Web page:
As we entered the Strait of Sangar, the galley television started getting a signal. The crew gathered around the tiny Šilelis, awed by the bright, vivid colors of the sort we had never seen on TV before. Furious samurai, frightened court ladies with bleached faces, frenetic talk show hosts, all talking in a completely alien language - during the four or so hours we had reception, we couldn’t tear ourselves away from these surreal programs
This tale of my uncle’s first international voyage as a Soviet Navy officer was prompted by the mention of Japanese TV at a recent family gathering. “If this is how we see them, ust imagine how they saw us,” someone quipped - and this is precisely the query this article aims to answer, with a focus on illustrated and animated media.
The year is 1989, and my grandpa’s electrical engineering expertise is called upon to fix a neighbor’s misbehaving radio. With the screws out, the clunky off-white box comes apart, revealing something much more sinister than a burnt-out wire or loose capacitor: to everyone’s disgusted surprise, the problem burst out in the form of a massive cockroach colony.
As the adults fumbled for a can of dichlorvos, I was struck by a curious feeling of dissonance. The radio, a versatile informer and entertainer, brought urgent news, classical concerts and chess matches to a populace spread far and wide. It was a tech enthusiast’s toy box and a traveler’s portable companion – but none of this mattered to the roaches, who just wanted a dark, enclosed environment to shit up. Left to their own devices, the insects did an impressive job of multiplying, at the cost of permanent damage to the radio’s original – intended – functionality. Likewise, the rank-and-file anime blogger set up shop in search of an isolated refuge from reality, until enough of them accreted to establish a warped structure of discourse that has very little to do with exchanging ideas or opinions.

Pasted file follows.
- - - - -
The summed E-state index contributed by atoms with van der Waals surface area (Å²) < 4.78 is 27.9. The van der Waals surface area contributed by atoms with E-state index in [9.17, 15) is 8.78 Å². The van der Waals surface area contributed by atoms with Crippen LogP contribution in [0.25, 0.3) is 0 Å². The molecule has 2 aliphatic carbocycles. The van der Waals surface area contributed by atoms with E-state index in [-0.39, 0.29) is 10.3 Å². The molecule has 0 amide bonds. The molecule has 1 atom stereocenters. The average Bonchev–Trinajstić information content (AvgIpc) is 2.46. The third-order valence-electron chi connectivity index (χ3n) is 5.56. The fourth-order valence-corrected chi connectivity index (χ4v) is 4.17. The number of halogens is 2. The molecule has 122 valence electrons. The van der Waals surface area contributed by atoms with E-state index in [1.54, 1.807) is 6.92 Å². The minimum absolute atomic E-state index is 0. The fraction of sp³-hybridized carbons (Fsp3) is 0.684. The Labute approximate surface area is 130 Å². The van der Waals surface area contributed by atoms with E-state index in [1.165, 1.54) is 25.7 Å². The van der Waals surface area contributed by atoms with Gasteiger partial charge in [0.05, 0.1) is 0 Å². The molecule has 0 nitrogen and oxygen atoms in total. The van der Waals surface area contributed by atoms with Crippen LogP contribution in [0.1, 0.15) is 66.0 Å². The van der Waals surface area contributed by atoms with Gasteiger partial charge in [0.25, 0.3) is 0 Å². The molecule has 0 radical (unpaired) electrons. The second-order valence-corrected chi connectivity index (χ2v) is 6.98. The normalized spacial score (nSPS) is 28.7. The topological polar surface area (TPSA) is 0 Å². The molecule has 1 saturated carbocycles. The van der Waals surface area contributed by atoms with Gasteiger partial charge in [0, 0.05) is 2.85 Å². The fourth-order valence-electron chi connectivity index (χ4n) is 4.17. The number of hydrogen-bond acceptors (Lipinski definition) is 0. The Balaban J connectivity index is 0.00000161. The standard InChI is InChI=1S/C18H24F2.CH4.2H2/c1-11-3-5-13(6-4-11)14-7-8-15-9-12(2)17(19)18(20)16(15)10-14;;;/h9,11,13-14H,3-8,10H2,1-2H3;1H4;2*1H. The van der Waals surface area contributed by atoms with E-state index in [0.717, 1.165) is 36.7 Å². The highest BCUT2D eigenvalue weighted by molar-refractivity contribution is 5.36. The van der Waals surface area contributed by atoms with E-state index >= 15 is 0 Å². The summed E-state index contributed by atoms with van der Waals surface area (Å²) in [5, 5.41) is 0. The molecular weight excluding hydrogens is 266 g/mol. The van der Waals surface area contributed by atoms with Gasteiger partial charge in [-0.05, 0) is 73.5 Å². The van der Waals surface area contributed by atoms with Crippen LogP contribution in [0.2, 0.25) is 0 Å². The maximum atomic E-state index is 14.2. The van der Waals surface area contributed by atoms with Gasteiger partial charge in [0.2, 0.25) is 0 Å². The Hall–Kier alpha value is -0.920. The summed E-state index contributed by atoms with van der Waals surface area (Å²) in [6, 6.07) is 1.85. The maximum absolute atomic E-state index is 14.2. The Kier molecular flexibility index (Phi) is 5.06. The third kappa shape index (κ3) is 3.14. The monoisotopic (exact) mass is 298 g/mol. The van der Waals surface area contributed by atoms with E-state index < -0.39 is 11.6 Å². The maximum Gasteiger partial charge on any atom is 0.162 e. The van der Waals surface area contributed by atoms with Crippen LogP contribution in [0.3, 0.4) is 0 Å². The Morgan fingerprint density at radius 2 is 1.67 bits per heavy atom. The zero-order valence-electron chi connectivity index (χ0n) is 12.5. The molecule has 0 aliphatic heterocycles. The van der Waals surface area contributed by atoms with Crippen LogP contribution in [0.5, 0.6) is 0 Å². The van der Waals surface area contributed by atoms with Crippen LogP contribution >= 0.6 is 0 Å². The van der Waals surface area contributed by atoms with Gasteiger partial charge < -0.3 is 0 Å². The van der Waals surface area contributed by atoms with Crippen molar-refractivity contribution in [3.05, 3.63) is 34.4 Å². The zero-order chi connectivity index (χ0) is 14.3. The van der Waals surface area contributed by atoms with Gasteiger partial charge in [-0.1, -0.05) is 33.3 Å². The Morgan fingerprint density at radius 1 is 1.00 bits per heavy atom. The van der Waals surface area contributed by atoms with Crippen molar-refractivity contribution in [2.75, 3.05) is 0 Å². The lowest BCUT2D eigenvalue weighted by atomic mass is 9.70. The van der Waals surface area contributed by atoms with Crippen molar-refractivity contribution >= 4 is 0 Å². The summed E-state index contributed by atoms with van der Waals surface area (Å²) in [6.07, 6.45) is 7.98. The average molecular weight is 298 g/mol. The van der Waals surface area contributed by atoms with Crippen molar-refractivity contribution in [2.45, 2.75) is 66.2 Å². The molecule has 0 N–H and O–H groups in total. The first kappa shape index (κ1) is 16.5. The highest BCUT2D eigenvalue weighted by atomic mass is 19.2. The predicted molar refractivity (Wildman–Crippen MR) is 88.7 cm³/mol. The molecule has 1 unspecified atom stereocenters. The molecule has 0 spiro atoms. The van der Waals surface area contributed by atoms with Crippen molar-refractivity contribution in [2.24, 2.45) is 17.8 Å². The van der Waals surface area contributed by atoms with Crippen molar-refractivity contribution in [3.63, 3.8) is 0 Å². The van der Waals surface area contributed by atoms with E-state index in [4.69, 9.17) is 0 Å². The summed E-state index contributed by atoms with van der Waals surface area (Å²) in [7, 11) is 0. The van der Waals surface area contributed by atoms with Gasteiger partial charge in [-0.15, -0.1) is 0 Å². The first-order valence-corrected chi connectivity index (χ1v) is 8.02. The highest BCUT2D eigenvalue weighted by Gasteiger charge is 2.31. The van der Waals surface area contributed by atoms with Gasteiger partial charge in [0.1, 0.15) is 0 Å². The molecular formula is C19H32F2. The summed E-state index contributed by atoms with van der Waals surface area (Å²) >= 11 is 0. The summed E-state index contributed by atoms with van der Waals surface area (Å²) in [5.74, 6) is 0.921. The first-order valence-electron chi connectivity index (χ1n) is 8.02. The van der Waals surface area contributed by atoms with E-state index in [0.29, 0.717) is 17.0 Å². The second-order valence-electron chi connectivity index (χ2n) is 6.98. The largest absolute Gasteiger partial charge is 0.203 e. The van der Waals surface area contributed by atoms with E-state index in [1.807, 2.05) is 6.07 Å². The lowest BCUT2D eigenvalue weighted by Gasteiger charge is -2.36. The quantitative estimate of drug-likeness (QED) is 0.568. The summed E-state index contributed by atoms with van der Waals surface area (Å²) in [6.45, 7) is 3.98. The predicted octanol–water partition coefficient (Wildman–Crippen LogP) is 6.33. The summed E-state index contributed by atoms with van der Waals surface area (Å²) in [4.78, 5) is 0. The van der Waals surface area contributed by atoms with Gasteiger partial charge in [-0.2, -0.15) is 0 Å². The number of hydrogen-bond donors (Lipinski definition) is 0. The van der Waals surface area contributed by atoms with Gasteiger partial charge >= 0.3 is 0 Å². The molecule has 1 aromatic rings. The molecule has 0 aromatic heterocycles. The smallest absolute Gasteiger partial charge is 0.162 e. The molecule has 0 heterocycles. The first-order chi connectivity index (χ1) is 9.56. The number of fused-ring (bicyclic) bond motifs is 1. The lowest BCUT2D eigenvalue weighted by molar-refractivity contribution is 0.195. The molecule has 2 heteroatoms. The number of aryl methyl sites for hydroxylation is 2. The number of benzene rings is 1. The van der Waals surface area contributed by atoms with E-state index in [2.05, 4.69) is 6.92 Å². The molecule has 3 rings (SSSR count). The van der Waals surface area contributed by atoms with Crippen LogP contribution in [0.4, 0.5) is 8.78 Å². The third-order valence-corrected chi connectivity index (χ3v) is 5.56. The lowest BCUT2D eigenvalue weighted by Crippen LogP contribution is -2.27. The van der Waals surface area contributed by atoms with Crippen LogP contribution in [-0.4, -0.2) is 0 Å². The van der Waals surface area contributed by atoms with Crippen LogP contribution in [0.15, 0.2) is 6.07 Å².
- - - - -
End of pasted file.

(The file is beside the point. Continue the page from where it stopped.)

It’s not like the preponderance of garbage is unique to the anime-devoted segment of blogs. Enough shitty sites about art, music, programming, etc. are out there to justify invoking the over-quoted Sturgeon’s Law. Nonetheless, all of these domains rely on a competent cadre of writers to uphold standards that foster effective communication, in turn enabling the detritus to be recognized as such. This has not been the case for anime bloggers, most of whom are out not to inform, but to indulge personal insecurities with displays of exhibitionist self-wallowing (and loads of huge screenshots to compensate for the lack of substance). The mediocre are so firmly entrenched that they call the shots, repelling anyone actually interested in genuine discussion or criticism of anime. As a result, not new ideas and understanding, but conformism and endless regurgitation of memes drive the community’s existence. Its degeneration has been so thorough and systematic that most of its participants neatly fall into three categories.